Distracted driving is a growing problem in Wyoming and the U.S.  Texting, talking on the phone, or even eating while driving can endanger yourself and those around you.  This Saturday, April 27th, come to the Eastridge Mall and pledge against distracted driving.

Safe Communities/Safe Kids of Central Wyoming along with Casper Fire-EMS/Community Risk Reduction Division, AT&T, American National Insurance, and many others will be holding the next No Texting & Driving campaign Saturday April 27th in the center court of the Eastridge Mall from 10am-12pm.  The campaign group will then move to another table by JC Penney's from 12:30pm-1:30pm.  Come and show your support in the efforts to end distracted driving in Wyoming.

Distracted driving is any activity that could divert a person's attention away from the primary task of driving.  All distractions endanger driver, passenger, and bystander safety. These types of distractions include:

  • Texting
  • Using a cell phone or smart phone
  • Eating and drinking
  • Talking to passengers
  • Grooming
  • Reading, including maps
  • Using a navigation system
  • Watching a video
  •  Adjusting a radio, CD player, or MP3 player  (so just set your radio to this station and leave it alone.)

Because text messaging requires visual, manual, and cognitive attention from the driver, it is by far the most risky distraction.  If you are used to using your phone while you drive, it can be difficult to change that habit.  Here are some ideas that could help.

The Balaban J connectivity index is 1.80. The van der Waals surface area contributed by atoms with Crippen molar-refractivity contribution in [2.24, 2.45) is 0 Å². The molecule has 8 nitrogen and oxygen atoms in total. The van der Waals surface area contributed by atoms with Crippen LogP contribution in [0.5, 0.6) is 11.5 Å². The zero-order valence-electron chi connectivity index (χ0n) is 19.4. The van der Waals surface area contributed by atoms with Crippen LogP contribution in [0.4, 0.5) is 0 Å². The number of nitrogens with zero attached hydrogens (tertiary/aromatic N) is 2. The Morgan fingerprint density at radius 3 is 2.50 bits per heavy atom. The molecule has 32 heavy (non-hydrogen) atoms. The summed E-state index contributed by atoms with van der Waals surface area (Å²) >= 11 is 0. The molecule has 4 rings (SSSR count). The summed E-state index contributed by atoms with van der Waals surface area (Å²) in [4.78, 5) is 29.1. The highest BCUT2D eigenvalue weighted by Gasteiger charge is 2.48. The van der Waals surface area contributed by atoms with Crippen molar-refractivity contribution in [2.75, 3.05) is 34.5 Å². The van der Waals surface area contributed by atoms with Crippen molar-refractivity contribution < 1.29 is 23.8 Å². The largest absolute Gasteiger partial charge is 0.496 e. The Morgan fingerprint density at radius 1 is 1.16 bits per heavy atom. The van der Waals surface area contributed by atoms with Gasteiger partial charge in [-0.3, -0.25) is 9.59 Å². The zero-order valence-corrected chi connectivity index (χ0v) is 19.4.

• Just Wait.  Check your phone before you start driving and then put it away.
  • Remove The Temptation.  Put your phone in a safe place that you can’t reach while you’re driving, like in the back seat.
  • Turn It Off.  Or switch it to a silent mode while you’re driving so you can’t hear it and won’t be tempted.
  • Get Off The Road.  If you just can’t wait, find a safe place to pull off the road before using your phone.  You can also use a gadget grip and set your phone on your dash so you can easily see whether a text or call is important, and then get off the road before you respond.
  • Get The App.   There are apps available for your phone that will let callers or senders know that you are driving and will get back to them when you stop.  (Examples are DriveMode and Drive Safe Mode.)  There are even apps, such as DriveScribe that will capture statistics on driving behavior and even notify friends or family members of any imperfections such as excessive speed, failure to stop at a stop sign, etc.  This is a good one for parents of teens.
  • Make A Pact.  One of the best ways to break a bad habit is to let other know that you’re going to do it.  Have the conversation about exactly what you’re going to stop doing and then make a promise to yourself and a friend or loved one, and sign our pledge!

The best way to end distracted driving is to educate all Americans, parents and teens alike, about the danger it poses. Talk with your teen about the danger of distraction.  But remember, it’s not just teens who text while driving.  An AT&T study found that 41% of teens have seen their parents do it.